It comes as no surprise. Still, it's something the Metro Detroit area can't be proud of.
The website, Atlanta Black Star, reports that Detroit topped the list of the country's most segregated cities, based on work by academics at Brown University and Florida State University.
The website writes:
Detroit is the most segregated city in United States with a black-white dissimilarity score of 79.6. Detroit’s inner city is almost all Black, beside a little Hispanic community in the southwest called “Mexicantown.” Whites mostly stick to the suburbs like Grosse Pointe, Dearborn and Ferndale.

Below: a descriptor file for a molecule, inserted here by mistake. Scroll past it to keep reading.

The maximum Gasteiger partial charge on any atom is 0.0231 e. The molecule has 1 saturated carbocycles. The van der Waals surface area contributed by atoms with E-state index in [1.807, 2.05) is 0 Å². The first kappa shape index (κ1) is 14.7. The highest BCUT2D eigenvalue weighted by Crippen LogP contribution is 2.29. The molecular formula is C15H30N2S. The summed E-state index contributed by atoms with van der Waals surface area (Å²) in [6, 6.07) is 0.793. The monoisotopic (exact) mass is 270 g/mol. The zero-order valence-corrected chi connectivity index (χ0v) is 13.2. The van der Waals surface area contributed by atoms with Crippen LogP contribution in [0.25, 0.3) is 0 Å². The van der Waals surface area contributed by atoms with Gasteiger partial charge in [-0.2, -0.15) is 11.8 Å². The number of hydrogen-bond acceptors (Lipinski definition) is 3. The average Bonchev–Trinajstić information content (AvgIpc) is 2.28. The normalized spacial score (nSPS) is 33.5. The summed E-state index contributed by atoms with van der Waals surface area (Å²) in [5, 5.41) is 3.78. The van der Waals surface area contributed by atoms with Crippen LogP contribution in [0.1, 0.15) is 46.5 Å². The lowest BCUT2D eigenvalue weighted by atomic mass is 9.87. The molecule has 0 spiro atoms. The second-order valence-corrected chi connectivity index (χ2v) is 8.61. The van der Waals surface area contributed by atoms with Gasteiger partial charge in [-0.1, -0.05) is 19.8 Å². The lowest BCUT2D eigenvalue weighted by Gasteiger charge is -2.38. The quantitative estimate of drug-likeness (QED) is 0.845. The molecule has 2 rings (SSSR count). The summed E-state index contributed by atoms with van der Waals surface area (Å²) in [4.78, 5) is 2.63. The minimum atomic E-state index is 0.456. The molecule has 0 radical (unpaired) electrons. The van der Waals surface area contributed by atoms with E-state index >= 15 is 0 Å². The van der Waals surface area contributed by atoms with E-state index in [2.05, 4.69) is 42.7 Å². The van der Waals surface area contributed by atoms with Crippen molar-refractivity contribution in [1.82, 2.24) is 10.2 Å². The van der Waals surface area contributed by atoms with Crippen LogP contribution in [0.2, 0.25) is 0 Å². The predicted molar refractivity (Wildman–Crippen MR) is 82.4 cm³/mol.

Milwaukee is second, followed by New York.
A map on the site, based on 2010 Census data, shows the geographic spread of different ethnic and racial groups in various cities, and the lines drawn in Detroit are stark: a perfect lines runs along much of Eight Mile Rd., separating almost all blue dots to the south (representing African American residents) from almost all red dots to the north (representing white residents).
One reader, Larry D. Brooks, apparently a Detroiter, who lists his occupation as a fixed route operator for the SMART bus system, wrote in the comment section of the story:
Born and raised here, love my city , those that don't we have four exits to choose from (8 Mile, Telegraph, Cadieux, and the Detroit River.
-- Danny Fenster